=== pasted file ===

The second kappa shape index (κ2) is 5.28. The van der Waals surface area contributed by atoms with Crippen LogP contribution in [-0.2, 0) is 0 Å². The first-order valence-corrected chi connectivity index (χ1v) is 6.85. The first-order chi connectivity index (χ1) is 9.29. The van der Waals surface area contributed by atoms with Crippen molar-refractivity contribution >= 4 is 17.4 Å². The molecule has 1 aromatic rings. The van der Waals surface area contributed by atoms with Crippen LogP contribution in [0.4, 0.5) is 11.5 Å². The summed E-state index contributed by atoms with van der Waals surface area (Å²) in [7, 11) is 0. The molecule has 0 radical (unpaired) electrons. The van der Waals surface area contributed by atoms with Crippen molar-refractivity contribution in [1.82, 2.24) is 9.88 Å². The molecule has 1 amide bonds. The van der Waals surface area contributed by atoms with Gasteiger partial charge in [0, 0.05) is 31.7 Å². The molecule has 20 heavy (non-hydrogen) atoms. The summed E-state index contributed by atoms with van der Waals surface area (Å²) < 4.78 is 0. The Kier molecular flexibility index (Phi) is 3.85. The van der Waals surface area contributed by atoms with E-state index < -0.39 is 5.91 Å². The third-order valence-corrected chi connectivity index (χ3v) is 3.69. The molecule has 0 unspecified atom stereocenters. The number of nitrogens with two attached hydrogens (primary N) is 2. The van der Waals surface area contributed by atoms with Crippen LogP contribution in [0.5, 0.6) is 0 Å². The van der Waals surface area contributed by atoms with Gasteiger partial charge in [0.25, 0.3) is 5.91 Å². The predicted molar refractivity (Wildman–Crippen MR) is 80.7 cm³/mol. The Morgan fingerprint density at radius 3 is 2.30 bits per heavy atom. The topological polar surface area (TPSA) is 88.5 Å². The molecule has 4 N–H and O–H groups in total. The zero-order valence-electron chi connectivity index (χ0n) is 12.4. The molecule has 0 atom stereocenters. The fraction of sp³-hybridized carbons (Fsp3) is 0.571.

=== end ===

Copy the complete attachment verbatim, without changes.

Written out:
The second kappa shape index (κ2) is 5.28. The van der Waals surface area contributed by atoms with Crippen LogP contribution in [-0.2, 0) is 0 Å². The first-order valence-corrected chi connectivity index (χ1v) is 6.85. The first-order chi connectivity index (χ1) is 9.29. The van der Waals surface area contributed by atoms with Crippen molar-refractivity contribution >= 4 is 17.4 Å². The molecule has 1 aromatic rings. The van der Waals surface area contributed by atoms with Crippen LogP contribution in [0.4, 0.5) is 11.5 Å². The summed E-state index contributed by atoms with van der Waals surface area (Å²) in [7, 11) is 0. The molecule has 0 radical (unpaired) electrons. The van der Waals surface area contributed by atoms with Crippen molar-refractivity contribution in [1.82, 2.24) is 9.88 Å². The molecule has 1 amide bonds. The van der Waals surface area contributed by atoms with Gasteiger partial charge in [0, 0.05) is 31.7 Å². The molecule has 20 heavy (non-hydrogen) atoms. The summed E-state index contributed by atoms with van der Waals surface area (Å²) < 4.78 is 0. The Kier molecular flexibility index (Phi) is 3.85. The van der Waals surface area contributed by atoms with E-state index < -0.39 is 5.91 Å². The third-order valence-corrected chi connectivity index (χ3v) is 3.69. The molecule has 0 unspecified atom stereocenters. The number of nitrogens with two attached hydrogens (primary N) is 2. The van der Waals surface area contributed by atoms with Crippen LogP contribution in [0.5, 0.6) is 0 Å². The van der Waals surface area contributed by atoms with Gasteiger partial charge in [0.25, 0.3) is 5.91 Å². The predicted molar refractivity (Wildman–Crippen MR) is 80.7 cm³/mol. The Morgan fingerprint density at radius 3 is 2.30 bits per heavy atom. The topological polar surface area (TPSA) is 88.5 Å². The molecule has 4 N–H and O–H groups in total. The zero-order valence-electron chi connectivity index (χ0n) is 12.4. The molecule has 0 atom stereocenters. The fraction of sp³-hybridized carbons (Fsp3) is 0.571.